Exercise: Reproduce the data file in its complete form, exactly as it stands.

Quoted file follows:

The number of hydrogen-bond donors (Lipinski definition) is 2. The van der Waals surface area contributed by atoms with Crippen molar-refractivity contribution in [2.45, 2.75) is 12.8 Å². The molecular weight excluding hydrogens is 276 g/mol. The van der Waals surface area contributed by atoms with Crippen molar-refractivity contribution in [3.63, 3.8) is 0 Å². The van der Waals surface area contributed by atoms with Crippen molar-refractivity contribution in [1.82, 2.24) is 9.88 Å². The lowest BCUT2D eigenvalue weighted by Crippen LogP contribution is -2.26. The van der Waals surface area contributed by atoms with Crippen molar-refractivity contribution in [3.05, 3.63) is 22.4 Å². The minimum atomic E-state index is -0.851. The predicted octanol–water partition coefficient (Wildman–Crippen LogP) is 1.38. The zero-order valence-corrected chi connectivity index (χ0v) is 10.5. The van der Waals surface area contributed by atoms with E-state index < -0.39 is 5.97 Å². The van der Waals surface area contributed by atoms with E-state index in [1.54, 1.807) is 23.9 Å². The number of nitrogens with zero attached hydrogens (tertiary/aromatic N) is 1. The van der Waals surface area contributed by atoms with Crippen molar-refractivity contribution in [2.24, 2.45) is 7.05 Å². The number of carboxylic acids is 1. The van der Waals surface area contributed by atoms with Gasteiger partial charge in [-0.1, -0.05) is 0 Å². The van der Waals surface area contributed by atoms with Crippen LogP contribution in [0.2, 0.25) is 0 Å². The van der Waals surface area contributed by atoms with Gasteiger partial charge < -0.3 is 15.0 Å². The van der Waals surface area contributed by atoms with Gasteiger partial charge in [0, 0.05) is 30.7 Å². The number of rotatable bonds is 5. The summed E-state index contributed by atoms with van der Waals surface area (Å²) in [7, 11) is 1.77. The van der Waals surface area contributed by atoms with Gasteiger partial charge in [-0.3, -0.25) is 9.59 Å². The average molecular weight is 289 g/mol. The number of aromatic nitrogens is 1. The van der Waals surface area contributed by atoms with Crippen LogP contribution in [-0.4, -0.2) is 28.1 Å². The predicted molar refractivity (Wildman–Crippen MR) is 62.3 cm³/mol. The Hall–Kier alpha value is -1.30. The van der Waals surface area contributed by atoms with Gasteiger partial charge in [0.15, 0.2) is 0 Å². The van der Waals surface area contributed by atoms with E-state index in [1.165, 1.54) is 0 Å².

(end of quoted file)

The number of hydrogen-bond donors (Lipinski definition) is 2. The van der Waals surface area contributed by atoms with Crippen molar-refractivity contribution in [2.45, 2.75) is 12.8 Å². The molecular weight excluding hydrogens is 276 g/mol. The van der Waals surface area contributed by atoms with Crippen molar-refractivity contribution in [3.63, 3.8) is 0 Å². The van der Waals surface area contributed by atoms with Crippen molar-refractivity contribution in [1.82, 2.24) is 9.88 Å². The lowest BCUT2D eigenvalue weighted by Crippen LogP contribution is -2.26. The van der Waals surface area contributed by atoms with Crippen molar-refractivity contribution in [3.05, 3.63) is 22.4 Å². The minimum atomic E-state index is -0.851. The predicted octanol–water partition coefficient (Wildman–Crippen LogP) is 1.38. The zero-order valence-corrected chi connectivity index (χ0v) is 10.5. The van der Waals surface area contributed by atoms with E-state index < -0.39 is 5.97 Å². The van der Waals surface area contributed by atoms with E-state index in [1.54, 1.807) is 23.9 Å². The number of nitrogens with zero attached hydrogens (tertiary/aromatic N) is 1. The van der Waals surface area contributed by atoms with Crippen molar-refractivity contribution in [2.24, 2.45) is 7.05 Å². The number of carboxylic acids is 1. The van der Waals surface area contributed by atoms with Gasteiger partial charge in [-0.1, -0.05) is 0 Å². The van der Waals surface area contributed by atoms with Crippen LogP contribution in [0.2, 0.25) is 0 Å². The van der Waals surface area contributed by atoms with Gasteiger partial charge < -0.3 is 15.0 Å². The van der Waals surface area contributed by atoms with Gasteiger partial charge in [0, 0.05) is 30.7 Å². The number of rotatable bonds is 5. The summed E-state index contributed by atoms with van der Waals surface area (Å²) in [7, 11) is 1.77. The van der Waals surface area contributed by atoms with Gasteiger partial charge in [-0.3, -0.25) is 9.59 Å². The average molecular weight is 289 g/mol. The number of aromatic nitrogens is 1. The van der Waals surface area contributed by atoms with Crippen LogP contribution in [-0.4, -0.2) is 28.1 Å². The predicted molar refractivity (Wildman–Crippen MR) is 62.3 cm³/mol. The Hall–Kier alpha value is -1.30. The van der Waals surface area contributed by atoms with Gasteiger partial charge in [0.15, 0.2) is 0 Å². The van der Waals surface area contributed by atoms with E-state index in [1.165, 1.54) is 0 Å².